IEEE 802.22 is a draft standard under development by the IEEE which creates the standard of Wireless Regional Access Networks(WRAN). This standard provides a cost-effective way to provide internet access to areas with a low population density or with other geographical restrictions which make more traditional networks infeasible. IEEE 802.22 does this by operating in the TV range of the Electromagnetic spectrum which is underutilized due to the recent analog to digital TV transition. IEEE 802.22 takes into consideration that primary users may exist in this spectrum, such as emergency broadcasts, small-scale devices like wireless microphones, digital stations, and uses techniques to protect these primary users while still providing a quality of service to the secondary users of the WRAN network. IEEE 802.22 specifies the Physical layer protocol and Medium access control layer of the network which the rest of the traditional protocol stack will run on top of. 
The main components of the WRAN network will be the customer premises equipment(CPE) and the base station(BS). Each BS will operate in a cellular network coverage an area of 30-100km depending on local conditions. The base station will provide a downstream link of up to 22Mbps and an upstream link minimum of 384kbps. Both the BS and the CPEs will have GPS capabilities. CPE will consist of an antenna typically mounted on the roof of the premises, a GPS antenna, and a modem, similar to a set top box which will handle all of the network data and sensing.
Need for IEEE 802.22
A modern Fiber optic network requires cables to be run to every location that needs access which is costly, time consuming, and sometimes impossible due to local geography. Many rural areas may have low population density which may not all require internet access, so it would not be practical to construct a fiber-optic network in these areas. IEEE 802.22 will be a low cost deployment method in the more rural areas of the world. All residents within the cell area of a BS will be able to have access with little construction at their location.
IEEE 802.22 will use two techniques for avoiding interference with primary users. Primarily, the BS and CPE equipment will be location aware via GPS and capable of checking against an index of primary users maintained by the FCC to avoid interference. The secondary technique involves spectrum sensing at a set interval to determine if a primary user is present. This sensing will be done at both the BS and CPE ends of the network. If primary user is found to be operating on a given channel this information will be used to determine what the current channel or power level to use for the WRAN network. If a primary user is found on the current channel of operation a channel switch must be done in a fast an efficient manner to avoid interference while still maintaining service to the network. This dynamic nature of the wireless network is known as cognitive radio. IEEE 802.22 is the first standard to have a practical implementation of cognitive radio.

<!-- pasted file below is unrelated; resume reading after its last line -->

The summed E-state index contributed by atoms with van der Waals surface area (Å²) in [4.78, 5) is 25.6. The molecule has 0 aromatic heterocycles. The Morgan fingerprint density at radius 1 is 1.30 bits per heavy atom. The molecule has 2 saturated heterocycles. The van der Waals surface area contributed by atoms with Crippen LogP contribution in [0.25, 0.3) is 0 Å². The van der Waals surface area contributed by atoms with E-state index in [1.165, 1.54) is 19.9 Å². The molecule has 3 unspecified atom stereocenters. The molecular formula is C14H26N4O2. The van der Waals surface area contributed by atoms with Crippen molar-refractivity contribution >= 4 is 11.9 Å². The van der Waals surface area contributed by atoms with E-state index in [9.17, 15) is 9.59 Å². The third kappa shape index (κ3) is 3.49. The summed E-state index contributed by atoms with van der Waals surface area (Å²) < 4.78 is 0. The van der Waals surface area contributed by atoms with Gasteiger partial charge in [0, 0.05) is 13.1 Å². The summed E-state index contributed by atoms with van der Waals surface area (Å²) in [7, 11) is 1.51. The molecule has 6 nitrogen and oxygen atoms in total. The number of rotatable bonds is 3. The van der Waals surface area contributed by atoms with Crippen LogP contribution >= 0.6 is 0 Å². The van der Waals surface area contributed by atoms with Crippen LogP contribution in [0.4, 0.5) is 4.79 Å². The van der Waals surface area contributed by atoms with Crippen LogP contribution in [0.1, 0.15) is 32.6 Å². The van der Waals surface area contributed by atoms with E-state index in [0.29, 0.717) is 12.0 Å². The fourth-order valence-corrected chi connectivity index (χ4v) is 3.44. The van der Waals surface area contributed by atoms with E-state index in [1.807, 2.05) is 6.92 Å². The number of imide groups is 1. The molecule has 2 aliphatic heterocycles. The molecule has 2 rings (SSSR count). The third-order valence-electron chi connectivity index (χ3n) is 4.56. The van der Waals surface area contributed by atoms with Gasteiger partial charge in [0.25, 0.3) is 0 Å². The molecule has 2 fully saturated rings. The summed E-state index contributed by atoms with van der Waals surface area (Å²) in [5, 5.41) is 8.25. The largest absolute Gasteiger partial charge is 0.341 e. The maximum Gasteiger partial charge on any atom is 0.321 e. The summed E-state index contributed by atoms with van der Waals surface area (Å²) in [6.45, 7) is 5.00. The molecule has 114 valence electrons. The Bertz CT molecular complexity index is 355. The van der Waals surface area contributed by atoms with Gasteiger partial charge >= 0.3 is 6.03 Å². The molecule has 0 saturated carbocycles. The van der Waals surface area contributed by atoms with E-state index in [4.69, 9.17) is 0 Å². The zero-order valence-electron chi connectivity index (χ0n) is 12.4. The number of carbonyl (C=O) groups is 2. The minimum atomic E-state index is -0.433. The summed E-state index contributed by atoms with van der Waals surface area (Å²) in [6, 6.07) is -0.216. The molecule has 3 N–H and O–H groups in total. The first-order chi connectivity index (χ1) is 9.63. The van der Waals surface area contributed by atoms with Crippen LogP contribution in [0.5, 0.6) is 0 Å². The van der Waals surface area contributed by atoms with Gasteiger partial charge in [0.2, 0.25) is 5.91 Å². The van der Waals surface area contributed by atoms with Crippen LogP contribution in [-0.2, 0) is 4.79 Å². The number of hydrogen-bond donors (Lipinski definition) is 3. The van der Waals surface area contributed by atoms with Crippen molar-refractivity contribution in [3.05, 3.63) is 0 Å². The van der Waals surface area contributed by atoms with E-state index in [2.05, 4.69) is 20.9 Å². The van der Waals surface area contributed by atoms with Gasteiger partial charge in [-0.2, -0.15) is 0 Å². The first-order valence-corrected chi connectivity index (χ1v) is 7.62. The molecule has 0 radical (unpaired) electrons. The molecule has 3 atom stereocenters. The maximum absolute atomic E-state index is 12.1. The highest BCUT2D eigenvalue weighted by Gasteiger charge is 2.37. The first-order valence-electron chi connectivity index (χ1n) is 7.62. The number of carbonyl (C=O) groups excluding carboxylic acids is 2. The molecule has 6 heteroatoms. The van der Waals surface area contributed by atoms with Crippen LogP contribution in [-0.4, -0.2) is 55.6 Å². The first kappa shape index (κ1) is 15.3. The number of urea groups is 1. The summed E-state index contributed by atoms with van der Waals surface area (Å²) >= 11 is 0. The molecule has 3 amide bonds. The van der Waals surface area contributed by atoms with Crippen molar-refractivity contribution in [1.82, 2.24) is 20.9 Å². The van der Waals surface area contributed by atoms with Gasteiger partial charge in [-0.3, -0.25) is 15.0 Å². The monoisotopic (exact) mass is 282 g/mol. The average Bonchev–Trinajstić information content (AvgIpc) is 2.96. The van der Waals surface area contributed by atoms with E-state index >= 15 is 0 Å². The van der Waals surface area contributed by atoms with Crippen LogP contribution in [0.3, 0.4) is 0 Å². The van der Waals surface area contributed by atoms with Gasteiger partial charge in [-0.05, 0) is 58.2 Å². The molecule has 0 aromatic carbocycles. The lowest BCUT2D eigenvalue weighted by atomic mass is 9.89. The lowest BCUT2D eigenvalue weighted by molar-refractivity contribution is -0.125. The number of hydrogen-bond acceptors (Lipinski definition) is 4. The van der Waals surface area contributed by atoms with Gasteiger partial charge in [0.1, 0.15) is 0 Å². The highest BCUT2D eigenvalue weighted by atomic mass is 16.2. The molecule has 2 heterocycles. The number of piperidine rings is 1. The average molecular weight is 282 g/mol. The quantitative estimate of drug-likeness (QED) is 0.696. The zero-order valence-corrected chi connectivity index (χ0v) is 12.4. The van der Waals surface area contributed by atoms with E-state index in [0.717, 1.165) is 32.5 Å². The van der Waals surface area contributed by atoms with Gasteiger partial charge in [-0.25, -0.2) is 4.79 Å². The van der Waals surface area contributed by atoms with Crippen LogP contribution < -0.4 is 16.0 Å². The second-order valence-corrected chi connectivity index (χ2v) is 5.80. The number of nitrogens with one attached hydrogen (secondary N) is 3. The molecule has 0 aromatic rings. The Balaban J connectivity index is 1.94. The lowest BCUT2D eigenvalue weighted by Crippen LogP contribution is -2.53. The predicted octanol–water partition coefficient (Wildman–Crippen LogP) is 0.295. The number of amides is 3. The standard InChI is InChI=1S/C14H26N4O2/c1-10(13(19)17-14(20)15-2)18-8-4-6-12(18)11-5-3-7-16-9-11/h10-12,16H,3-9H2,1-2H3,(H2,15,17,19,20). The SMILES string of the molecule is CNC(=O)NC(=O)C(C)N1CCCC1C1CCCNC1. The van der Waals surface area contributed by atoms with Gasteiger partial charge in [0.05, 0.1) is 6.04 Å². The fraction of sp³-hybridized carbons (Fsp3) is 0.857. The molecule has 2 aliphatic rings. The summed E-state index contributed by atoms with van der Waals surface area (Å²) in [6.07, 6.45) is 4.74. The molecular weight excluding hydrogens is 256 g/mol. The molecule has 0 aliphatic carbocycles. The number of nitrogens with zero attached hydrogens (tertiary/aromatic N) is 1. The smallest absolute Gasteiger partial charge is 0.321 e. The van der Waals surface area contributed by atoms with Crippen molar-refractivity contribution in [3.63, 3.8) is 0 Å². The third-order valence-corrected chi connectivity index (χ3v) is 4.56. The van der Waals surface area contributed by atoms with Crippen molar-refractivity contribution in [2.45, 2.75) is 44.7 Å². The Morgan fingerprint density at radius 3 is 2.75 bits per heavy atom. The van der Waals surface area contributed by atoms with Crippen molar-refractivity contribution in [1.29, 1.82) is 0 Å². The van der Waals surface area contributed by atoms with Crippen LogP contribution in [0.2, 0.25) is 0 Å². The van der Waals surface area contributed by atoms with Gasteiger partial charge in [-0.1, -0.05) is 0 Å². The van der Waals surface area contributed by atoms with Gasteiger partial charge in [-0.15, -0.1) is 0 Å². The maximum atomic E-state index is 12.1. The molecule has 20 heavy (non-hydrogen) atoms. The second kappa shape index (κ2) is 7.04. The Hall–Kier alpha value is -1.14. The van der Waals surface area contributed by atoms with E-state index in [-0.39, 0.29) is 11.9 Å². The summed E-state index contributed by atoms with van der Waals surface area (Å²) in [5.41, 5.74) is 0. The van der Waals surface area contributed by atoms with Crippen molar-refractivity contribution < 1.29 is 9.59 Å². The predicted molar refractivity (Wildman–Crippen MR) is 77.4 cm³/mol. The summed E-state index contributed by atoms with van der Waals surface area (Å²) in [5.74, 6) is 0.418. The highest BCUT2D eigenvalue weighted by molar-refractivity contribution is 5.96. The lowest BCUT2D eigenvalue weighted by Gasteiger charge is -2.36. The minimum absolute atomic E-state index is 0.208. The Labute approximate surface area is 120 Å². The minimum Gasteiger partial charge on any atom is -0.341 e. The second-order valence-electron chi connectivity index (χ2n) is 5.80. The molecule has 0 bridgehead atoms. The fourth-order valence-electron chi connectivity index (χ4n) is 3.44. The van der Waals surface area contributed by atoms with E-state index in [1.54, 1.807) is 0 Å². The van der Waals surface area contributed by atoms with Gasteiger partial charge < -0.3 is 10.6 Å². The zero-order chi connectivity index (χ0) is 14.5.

The TV spectrum exists in the range of 54-862Mhz. The Modulation scheme chosen by the standard is OFDMA using symbol rates of QPSK and 16-64QAM, which was chosen due to it's ability to facilitate the fast switching required by the nature of a WRAN. In the US, the standard TV channel bandwidth is 6Mhz which can provide up to 22Mbps. In other areas the standard channel bandwidth can be 7 or 8Mhz which will allow for higher performance. It is also possible that two or more immediately adjacent channels can be used simultaneously in a channel bonding mode to allow for greater performance.
Medium Access Control layer
The MAC layer of IEEE 802.22 will be supported by the principles of cognitive radio. The proposed technique for the layer is to use a superframe which is composed of many smaller frames. Each superframe will have a header which will contain a preamble. This expresses if the channel is safe to operate on and also describes, which intervals sensing must be done, and the operating scheme. Each CPE will be performing full spectrum sensing as well as current channel of operation sensing for primary users. Full spectrum sensing can be performed simultaneously with Rx /Tx and the information sensed is sent to the BS at a given interval and used to make optimizations in operation. In channel sensing requires that a “quiet window” is scheduled between the BS and CPEs so that accurate sensing can be done, this is proposed to be done for one frame out of the superframe.
Challenges Facing IEEE 802.22
Solutions are still needed to a variety of problems facing IEEE 802.22. Television stations are easier to detect since the signal broadcasted is strong and the presence and operating schedule of the station is defined to the BS. Detecting small-scale primary users which also operate in the same spectrum, such as wireless microphones, can be difficult. Wireless microphones operate at a low transmit power typically 10-50mW, are often mobile, and have no defined operational schedule. Research is being done to help detect these users quickly and efficiently.
Real-Time Protocol internet applications are becoming more prevalent in modern computer networks. These real-time applications may have problems running on a WRAN due to the required sensing windows and possibility of a channel switch at any time. Research is being done to solve this issue.
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